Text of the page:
How do **young actuaries get ready** for the brave new data world? One sure way is to keep learning pace even after qualification. After all, it is a choice; either you equip yourself to ride the disruption wave everyone seems to be speaking about (but have no clue how), or you go under the wave, like hoi polloi.

The **traditional learning from data** in the actuarial field is with the statistical rigor of the era, not long ago, but with limited capability to wrangle data as we can today. The A/E of experience studies in the life & health insurance and run-off tringles in general insurance are the main ways (or likely the only way, given the legacy data systems) of learning feedback loop. As the sector starts digitally interacting with other enabling platforms, the way we learn from data will evolve too.

This blog covers the learning approaches and Bayesian Decision theory; note the very recent AI/ML learning paradigms. Actuaries aren’t new to Bayes Decision Theory, but we haven’t been consciously leveraging the capabilities. The actuarial control cycle and our pricing approaches do reflect the active feedback, but the underlying wonder of the Baysian method gets missed in the processes and practice standards.

Read for a different perspective than the actuarial course perspective, specifically, how decisions are made based on the **likelihood ratio**.

his is part of the learning log from the 3rd module, Machine Learning Basics for Real-World, from the certification course on Digital Health and Imaging. Links to the module learnings are below:

- Class 1 – Machine Learning – An actuary’s learning log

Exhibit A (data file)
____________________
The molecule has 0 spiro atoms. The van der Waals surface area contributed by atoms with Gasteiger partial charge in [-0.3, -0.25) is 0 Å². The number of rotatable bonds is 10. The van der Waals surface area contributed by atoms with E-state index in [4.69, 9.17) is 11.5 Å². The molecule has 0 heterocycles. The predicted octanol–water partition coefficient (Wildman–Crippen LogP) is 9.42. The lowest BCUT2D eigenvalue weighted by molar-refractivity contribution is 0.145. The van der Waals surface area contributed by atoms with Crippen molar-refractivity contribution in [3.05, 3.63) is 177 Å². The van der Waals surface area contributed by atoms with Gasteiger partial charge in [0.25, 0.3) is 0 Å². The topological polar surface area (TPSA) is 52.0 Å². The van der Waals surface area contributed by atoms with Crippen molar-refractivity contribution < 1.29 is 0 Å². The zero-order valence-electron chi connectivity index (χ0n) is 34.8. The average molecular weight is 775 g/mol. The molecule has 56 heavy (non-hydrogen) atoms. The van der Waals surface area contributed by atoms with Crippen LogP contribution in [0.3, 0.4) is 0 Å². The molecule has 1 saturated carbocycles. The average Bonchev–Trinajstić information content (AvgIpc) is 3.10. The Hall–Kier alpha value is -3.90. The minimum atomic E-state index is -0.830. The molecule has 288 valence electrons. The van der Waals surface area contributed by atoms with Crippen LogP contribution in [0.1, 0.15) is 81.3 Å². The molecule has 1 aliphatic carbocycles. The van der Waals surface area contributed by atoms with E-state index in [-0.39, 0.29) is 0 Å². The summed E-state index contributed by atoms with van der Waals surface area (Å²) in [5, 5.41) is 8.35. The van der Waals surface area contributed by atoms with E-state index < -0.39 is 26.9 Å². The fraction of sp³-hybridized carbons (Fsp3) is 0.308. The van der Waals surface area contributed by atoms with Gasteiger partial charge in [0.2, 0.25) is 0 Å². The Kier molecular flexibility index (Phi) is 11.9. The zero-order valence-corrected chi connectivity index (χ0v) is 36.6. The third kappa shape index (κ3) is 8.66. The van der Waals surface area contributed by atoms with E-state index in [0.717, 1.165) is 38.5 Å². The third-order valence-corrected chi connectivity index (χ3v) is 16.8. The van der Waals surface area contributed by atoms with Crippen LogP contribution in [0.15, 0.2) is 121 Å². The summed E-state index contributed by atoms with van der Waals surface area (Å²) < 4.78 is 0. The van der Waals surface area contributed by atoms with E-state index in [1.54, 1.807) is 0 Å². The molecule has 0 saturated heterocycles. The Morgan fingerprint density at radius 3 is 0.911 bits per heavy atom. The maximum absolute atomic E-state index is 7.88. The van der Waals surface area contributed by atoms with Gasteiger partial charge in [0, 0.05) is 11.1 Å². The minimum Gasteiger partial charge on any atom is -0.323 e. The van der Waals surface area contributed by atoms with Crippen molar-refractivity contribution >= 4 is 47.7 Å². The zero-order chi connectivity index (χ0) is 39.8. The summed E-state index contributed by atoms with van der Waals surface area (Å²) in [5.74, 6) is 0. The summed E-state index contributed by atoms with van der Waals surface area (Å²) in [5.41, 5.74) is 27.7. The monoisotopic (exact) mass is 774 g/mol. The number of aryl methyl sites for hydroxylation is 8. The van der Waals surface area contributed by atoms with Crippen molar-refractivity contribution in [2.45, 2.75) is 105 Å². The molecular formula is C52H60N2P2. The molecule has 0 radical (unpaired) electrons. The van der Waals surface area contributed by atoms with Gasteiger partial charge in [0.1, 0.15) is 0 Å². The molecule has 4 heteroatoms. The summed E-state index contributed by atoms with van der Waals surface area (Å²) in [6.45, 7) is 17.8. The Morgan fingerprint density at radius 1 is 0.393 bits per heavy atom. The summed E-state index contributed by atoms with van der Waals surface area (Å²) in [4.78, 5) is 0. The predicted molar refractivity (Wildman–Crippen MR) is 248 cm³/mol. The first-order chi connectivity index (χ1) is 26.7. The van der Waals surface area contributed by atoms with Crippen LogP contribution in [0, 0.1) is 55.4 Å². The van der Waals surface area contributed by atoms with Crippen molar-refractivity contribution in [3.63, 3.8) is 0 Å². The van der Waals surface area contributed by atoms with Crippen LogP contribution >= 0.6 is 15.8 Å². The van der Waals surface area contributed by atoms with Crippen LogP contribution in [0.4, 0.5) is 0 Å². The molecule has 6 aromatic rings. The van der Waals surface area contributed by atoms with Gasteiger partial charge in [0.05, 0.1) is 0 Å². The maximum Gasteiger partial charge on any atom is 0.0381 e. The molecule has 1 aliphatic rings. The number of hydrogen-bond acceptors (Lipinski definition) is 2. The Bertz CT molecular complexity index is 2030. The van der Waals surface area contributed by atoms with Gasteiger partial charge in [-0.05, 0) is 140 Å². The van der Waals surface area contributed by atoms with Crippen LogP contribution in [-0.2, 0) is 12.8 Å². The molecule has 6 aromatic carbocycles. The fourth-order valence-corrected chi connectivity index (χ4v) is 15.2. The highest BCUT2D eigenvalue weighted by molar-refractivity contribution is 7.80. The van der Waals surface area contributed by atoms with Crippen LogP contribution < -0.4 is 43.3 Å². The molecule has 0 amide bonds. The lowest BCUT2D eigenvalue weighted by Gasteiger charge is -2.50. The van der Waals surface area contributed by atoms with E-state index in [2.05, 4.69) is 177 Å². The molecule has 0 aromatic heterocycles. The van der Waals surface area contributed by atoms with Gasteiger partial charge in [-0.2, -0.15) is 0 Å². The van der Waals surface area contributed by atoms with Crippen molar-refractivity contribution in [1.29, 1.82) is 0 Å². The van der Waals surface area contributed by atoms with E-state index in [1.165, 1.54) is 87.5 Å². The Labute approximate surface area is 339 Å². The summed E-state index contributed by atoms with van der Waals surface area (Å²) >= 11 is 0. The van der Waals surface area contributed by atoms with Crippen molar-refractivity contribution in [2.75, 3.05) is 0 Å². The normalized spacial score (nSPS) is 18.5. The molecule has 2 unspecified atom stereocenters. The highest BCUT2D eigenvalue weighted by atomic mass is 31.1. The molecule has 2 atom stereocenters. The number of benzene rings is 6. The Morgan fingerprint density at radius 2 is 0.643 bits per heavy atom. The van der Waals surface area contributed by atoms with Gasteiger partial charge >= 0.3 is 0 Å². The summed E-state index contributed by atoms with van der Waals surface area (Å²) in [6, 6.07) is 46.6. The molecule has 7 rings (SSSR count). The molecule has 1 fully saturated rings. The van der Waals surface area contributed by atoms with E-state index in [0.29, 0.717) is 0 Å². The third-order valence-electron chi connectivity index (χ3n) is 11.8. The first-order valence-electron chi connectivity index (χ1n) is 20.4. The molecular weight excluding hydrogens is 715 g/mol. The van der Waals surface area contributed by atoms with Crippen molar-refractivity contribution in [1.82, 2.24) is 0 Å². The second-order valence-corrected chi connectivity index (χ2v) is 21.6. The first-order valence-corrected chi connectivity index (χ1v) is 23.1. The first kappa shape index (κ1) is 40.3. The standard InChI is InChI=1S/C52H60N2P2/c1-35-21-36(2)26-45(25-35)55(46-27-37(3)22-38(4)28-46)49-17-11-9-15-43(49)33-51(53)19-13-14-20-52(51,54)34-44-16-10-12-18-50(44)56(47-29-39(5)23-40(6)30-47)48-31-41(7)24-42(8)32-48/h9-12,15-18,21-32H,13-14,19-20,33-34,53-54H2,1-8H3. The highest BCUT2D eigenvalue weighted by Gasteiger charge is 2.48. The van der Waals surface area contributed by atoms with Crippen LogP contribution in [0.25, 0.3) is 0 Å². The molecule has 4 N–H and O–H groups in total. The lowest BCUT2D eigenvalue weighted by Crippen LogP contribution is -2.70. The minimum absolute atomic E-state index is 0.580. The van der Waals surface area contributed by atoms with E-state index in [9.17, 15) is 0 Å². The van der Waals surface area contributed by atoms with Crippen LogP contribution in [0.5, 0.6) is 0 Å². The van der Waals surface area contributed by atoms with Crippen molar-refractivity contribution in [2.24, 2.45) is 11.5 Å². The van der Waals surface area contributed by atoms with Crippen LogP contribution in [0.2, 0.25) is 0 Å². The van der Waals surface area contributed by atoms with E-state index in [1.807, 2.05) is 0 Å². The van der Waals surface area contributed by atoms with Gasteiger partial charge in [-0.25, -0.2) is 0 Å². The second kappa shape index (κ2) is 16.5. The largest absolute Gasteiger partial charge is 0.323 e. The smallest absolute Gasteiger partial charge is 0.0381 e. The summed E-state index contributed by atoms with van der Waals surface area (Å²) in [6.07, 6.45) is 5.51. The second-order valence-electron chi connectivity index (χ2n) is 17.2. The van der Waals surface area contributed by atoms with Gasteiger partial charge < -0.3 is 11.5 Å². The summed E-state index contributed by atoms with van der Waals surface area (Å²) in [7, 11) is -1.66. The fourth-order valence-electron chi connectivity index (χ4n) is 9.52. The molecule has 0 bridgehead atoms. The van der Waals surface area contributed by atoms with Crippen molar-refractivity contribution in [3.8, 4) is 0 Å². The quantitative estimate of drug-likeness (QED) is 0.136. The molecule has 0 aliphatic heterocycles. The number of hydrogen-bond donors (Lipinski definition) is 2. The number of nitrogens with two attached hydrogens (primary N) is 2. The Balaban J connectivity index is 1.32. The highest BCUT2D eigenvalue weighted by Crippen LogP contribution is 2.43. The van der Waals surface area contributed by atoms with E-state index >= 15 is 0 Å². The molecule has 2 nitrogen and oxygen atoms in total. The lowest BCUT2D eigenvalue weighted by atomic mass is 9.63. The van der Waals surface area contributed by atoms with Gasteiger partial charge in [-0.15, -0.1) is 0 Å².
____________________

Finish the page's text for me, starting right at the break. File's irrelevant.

- Class 2 – ML Log – Learning Methods & Bayesian Decision insights
- Class 3 – ML Log – Rigorous explanation of Supervised Learning Approach
- Class 4 – ML Log – Pseudo-inverse estimator and gradient descent approaches to Linear Regression
- Class 5 & 6 – ML Log – Likelihoods and Bayesian Philosophy in Machine Learning

**Learning Summary – Class 2; 26 June 2022:**

Part 1 – What is **learning **in Machine Learning? – Classification of Learning Approaches

- Learn by exploring data:
*Supervised learning includes classification (Linear Regression, Regression Trees, Non-Linear Regression, Bayesian Linear Regression, and Polynomial Regression) and regression (Random Forest, Decision Trees, Logistic Regression, and Support Vector Machines)*.*Unsupervised learning*includes*clustering, association/density estimation, visualization, projection (Principal Component Analysis)* - Learn from data; in more challenging circumstances –
*Semi-supervised Learning, Domain adaptation, Active Learning* - Learn by interacting with an environment –
*Reinforcement learning,*Multi-armed Bandits - Very recent challenging AI paradigms –
*Zero/One/Few-shot Learning,*Transfer Learning,*Multi-agent reinforcement learning*

**Part – 2: Bayesian Decision Theory**

- Review of probability terms
- Bayesian Decision Theory
- Error Analysis
- Generalizing the Bayesian Decision Theory
- A two-category Classification and selection threshold